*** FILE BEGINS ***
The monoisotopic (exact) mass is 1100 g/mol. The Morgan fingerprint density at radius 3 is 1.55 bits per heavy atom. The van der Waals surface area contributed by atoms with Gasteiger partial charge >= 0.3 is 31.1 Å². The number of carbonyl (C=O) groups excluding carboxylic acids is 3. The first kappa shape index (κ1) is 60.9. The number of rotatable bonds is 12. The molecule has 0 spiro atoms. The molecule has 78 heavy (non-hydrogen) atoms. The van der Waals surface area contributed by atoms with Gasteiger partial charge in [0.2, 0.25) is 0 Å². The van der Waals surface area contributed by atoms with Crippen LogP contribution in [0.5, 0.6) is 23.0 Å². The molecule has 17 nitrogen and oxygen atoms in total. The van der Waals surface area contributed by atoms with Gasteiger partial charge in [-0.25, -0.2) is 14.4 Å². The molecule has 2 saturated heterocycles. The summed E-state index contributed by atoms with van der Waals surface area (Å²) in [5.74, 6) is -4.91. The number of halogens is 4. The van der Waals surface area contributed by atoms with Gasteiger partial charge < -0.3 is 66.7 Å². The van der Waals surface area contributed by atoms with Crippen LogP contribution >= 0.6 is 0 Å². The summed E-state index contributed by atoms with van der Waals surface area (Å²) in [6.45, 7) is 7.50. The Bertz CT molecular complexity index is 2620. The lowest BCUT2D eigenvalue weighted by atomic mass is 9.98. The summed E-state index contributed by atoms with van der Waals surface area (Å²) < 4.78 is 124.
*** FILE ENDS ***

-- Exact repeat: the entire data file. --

The monoisotopic (exact) mass is 1100 g/mol. The Morgan fingerprint density at radius 3 is 1.55 bits per heavy atom. The van der Waals surface area contributed by atoms with Gasteiger partial charge >= 0.3 is 31.1 Å². The number of carbonyl (C=O) groups excluding carboxylic acids is 3. The first kappa shape index (κ1) is 60.9. The number of rotatable bonds is 12. The molecule has 0 spiro atoms. The molecule has 78 heavy (non-hydrogen) atoms. The van der Waals surface area contributed by atoms with Gasteiger partial charge in [0.2, 0.25) is 0 Å². The van der Waals surface area contributed by atoms with Crippen LogP contribution in [0.5, 0.6) is 23.0 Å². The molecule has 17 nitrogen and oxygen atoms in total. The van der Waals surface area contributed by atoms with Gasteiger partial charge in [-0.25, -0.2) is 14.4 Å². The molecule has 2 saturated heterocycles. The summed E-state index contributed by atoms with van der Waals surface area (Å²) in [5.74, 6) is -4.91. The number of halogens is 4. The van der Waals surface area contributed by atoms with Gasteiger partial charge < -0.3 is 66.7 Å². The van der Waals surface area contributed by atoms with Crippen LogP contribution >= 0.6 is 0 Å². The summed E-state index contributed by atoms with van der Waals surface area (Å²) in [6.45, 7) is 7.50. The Bertz CT molecular complexity index is 2620. The lowest BCUT2D eigenvalue weighted by atomic mass is 9.98. The summed E-state index contributed by atoms with van der Waals surface area (Å²) < 4.78 is 124.